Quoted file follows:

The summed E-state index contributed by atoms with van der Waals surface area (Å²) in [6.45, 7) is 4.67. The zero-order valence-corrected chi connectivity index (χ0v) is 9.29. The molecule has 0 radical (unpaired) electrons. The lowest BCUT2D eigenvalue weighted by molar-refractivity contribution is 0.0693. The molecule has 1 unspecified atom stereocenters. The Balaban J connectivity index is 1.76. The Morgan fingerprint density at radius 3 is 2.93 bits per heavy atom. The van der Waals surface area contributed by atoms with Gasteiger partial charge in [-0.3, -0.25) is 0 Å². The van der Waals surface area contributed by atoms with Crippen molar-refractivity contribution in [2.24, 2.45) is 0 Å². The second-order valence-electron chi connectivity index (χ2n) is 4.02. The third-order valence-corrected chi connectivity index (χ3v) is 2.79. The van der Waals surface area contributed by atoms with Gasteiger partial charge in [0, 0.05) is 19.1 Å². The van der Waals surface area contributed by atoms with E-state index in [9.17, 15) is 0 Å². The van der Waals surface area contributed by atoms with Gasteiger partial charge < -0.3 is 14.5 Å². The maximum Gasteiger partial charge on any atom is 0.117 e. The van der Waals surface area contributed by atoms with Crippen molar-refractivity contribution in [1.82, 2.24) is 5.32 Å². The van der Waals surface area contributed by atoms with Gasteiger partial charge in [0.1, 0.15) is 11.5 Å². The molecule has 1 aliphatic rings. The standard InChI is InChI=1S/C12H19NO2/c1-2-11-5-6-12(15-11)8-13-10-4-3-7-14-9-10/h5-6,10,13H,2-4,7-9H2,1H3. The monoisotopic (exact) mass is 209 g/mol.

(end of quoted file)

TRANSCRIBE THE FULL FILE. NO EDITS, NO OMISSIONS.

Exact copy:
The summed E-state index contributed by atoms with van der Waals surface area (Å²) in [6.45, 7) is 4.67. The zero-order valence-corrected chi connectivity index (χ0v) is 9.29. The molecule has 0 radical (unpaired) electrons. The lowest BCUT2D eigenvalue weighted by molar-refractivity contribution is 0.0693. The molecule has 1 unspecified atom stereocenters. The Balaban J connectivity index is 1.76. The Morgan fingerprint density at radius 3 is 2.93 bits per heavy atom. The van der Waals surface area contributed by atoms with Gasteiger partial charge in [-0.3, -0.25) is 0 Å². The van der Waals surface area contributed by atoms with Crippen molar-refractivity contribution in [2.24, 2.45) is 0 Å². The second-order valence-electron chi connectivity index (χ2n) is 4.02. The third-order valence-corrected chi connectivity index (χ3v) is 2.79. The van der Waals surface area contributed by atoms with Gasteiger partial charge in [0, 0.05) is 19.1 Å². The van der Waals surface area contributed by atoms with E-state index in [9.17, 15) is 0 Å². The van der Waals surface area contributed by atoms with Gasteiger partial charge < -0.3 is 14.5 Å². The maximum Gasteiger partial charge on any atom is 0.117 e. The van der Waals surface area contributed by atoms with Crippen molar-refractivity contribution in [1.82, 2.24) is 5.32 Å². The van der Waals surface area contributed by atoms with Gasteiger partial charge in [0.1, 0.15) is 11.5 Å². The molecule has 1 aliphatic rings. The standard InChI is InChI=1S/C12H19NO2/c1-2-11-5-6-12(15-11)8-13-10-4-3-7-14-9-10/h5-6,10,13H,2-4,7-9H2,1H3. The monoisotopic (exact) mass is 209 g/mol.